Get Your Free Credit Score
These days the most influential document that is affecting your finances is your credit report. The details contained therein dictate to your current and potential creditors how risky you may be to extend future credit to. It is paramount that you make every effort to stay on top of your credit report, or it will cost you big. Today’s economic credit crunch is drying up borrowing opportunities in nearly every place it was once given out freely.
For this reason alone, credit providers are able to be much more selective in whom they deem fit to take a loan. Credit card companies are even raising interest rates on existing customers or lowering their available credit limits. This is being done everyday here in America, and those with damaged credit reports are feeling the pinch first and the most significantly. By finding out what is contained in your credit report, you can start looking at ways to improve your credit profile and avoid these costly credit problems.
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Free credit reports are now available to every citizen in the United States provided for by the Free Credit Reporting Act (FCRA). This law obliges the major credit reporting bureaus, Experian, TransUnion, and Equifax, to provide copies of consumer’s credit reports free of charge. The reports are offered on a once-annual basis, but the request must be made by the consumer themselves. To get your credit report the process has, thankfully, been simplified to aid credit report access to all. Simply contact the three major credit reporting bureaus via phone, website or mail.
Credit scores are the mathematical representation of the data contained in your credit report, plain and simple. The FICO, or Fair Isaac Corporation, may seem more complex than it is, but in reality it has a fairly simple percentage-based system to calculate your credit score.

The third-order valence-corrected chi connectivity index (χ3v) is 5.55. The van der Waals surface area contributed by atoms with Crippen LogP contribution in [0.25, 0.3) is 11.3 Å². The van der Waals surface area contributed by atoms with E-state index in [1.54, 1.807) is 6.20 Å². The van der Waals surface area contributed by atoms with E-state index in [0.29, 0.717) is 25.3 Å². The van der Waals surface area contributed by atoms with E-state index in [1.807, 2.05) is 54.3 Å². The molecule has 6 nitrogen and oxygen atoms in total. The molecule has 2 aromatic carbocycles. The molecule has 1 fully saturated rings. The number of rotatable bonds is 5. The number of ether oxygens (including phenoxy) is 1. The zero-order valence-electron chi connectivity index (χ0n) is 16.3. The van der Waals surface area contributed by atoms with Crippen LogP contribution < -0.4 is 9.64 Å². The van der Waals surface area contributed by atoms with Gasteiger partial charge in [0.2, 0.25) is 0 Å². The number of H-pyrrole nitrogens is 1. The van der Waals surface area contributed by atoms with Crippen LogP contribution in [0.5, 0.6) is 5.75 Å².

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While the system for calculating your credit score is not wholly publicized, the make up of your credit score is:
35% of your score is made up of how you pay your bills. If you pay your bills on-time, late, or not at all, this information has a massive impact on your overall score.
- 30% of your score is determined based on how much available credit you have. The system is looking to see how much of your credit you rely on to live. People who tend to use all the credit made available to them tend also to be poor credit risks. If however you are only using 10-25% of the total credit you have access to, your score will benefit substantially.
- 15% of your score is made up of the length of your credit history. If you started early with a student credit card or your parents started an account in your name as a minor, you are going to have a significant advantage over your peers. The longer the credit history you possess, the better for your score.
- 10% of your score is your credit mix. Meaning lenders like to see that you have a little variety in your credit life. Having multiple means of credit, such as some revolving credit card accounts, a vehicle loan, mortgage, etc. is much more advantageous than just a single credit source.
- 10% of you score is based on inquiries into your credit report made by people other than you. Inquiries, especially when they are significant in amount and frequency, tend to negatively impact your credit score. This is because these inquiries look to the FICO credit score system that you are credit shopping, looking to get as much loaned money as possible. A sure fire indicator of a poor credit risk.
Final Word on Credit Scores and Reports
These percentages all combine to give you your final credit score. This score is available through all the credit reporting bureaus, but it will cost you. The bureaus while obligated to give you a free credit report copy each year, do not have to supply you with the number. If you want your actual credit score, contact the bureaus or 3rd party online credit score companies and request it. More importantly, pay attention to the reasons your credit score is impacted, both good and bad, and keep on top of your credit report. A good credit report means a good credit score, every time.